Sadly one of Pence's strengths - that he is actually a very nice guy - is also his weakness. Taking control of his administration means doing some mean things like firing people and telling the leeches who surround him stuffing taxpayer money into their pockets to take a hike.
Pence needs to also push a reform agenda. Here is what I would suggest that would advance worthy goals while putting increasing his popularity for re-election.
- Work on reorganizing the state's bureaucracy that is filled with redundancy and waste. See here.
- Push for changes to Indiana's outdated media shield law. See here. Also, see here.
- Push for improvements to the state's toothless whistleblowing law which has done nothing to protect state employees who wish to blow the whistle on wrongdoing. See here.
- Push for reforms to the Inspector General's Office so that it no longer operates to aggressively target minor offenses by politically powerless state employees while forgiving, and giving cover to, transgressions of politically-connected state officials. See here. Also, see here.
- Push for changes to the Public Access Counselors' Office so that the PAC is actually an advocate for the public to obtain public records and has enforcement authority. Also, insist on more government records being available on-line. See here.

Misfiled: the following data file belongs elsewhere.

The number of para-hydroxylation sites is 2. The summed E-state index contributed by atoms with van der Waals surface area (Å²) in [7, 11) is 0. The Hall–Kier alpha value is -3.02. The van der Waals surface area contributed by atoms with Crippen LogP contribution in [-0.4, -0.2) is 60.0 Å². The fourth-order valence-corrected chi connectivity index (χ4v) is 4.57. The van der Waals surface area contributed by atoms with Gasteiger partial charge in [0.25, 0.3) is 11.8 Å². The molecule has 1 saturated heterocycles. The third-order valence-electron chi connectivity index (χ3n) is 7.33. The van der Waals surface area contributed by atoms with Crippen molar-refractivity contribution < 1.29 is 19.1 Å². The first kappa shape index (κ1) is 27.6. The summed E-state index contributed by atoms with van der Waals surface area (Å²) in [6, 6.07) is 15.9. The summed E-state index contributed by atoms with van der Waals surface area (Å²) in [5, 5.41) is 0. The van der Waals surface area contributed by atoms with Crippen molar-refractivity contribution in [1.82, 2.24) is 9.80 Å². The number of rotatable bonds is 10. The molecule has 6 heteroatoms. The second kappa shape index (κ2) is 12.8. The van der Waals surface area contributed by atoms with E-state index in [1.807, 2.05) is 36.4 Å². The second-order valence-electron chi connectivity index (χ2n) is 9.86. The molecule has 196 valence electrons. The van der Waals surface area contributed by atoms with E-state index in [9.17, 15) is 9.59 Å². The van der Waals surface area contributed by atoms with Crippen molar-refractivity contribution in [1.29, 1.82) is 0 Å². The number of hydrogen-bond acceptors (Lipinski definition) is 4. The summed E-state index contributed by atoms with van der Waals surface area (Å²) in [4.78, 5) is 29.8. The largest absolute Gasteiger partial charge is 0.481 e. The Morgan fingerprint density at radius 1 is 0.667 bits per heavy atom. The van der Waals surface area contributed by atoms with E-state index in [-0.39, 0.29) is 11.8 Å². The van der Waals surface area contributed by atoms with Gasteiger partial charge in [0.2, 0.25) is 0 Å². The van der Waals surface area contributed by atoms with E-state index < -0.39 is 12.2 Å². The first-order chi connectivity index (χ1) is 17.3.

- Push for election reforms like voting centers to make voting easier while improving the integrity of the ballot. See here.
- Push for no brainer campaign finance reform such as requiring that LLCs be treated like corporations when it comes to contribution limits. Support more transparency in campaign reporting and an end of the increased use of third parties to shield the source of contributions and expenditures.
- Push for limits on runaway corporate welfare, especially at the municipal level. See here.
None of these proposals would diminish Pence's conservative credentials one bit and, in fact, would enhance them.. But they also would be very popular with voters and the media.
Here's another thing I would suggest. Have the Governor go down to the employee cafeteria in the State Office Buildings and have an open dialogue with those who work in state government. Listen to their gripes and ideas. The Governor would learn so much about how state government operates, and doesn't operate, simply by listening to lower level employees who work in the trenches.
Listening to people, of course, shouldn't be confined to those in state government. The Governor needs to get out to the public, listen to the people talk about their problems and concerns, even when they're saying things he doesn't want to hear. So many politicians forget that listening, and occasionally taking abuse from opponents, is part of the job of a politician. Doing so gains respect, a commodity of which Pence is in short supply. And mixing with the public would provide the opportunity for Pence to finally show off his No. #1 political asset, a warm, engaging personality that leave even his opponents saying that, while they disagree with him politically, they like him personally. That's the Mike Pence we all knew in law school.
Can Mike Pence make a political transformation and rescue his political career? Absolutely. Will he? Frankly I think he might be too nice of a guy to do what needs to be done.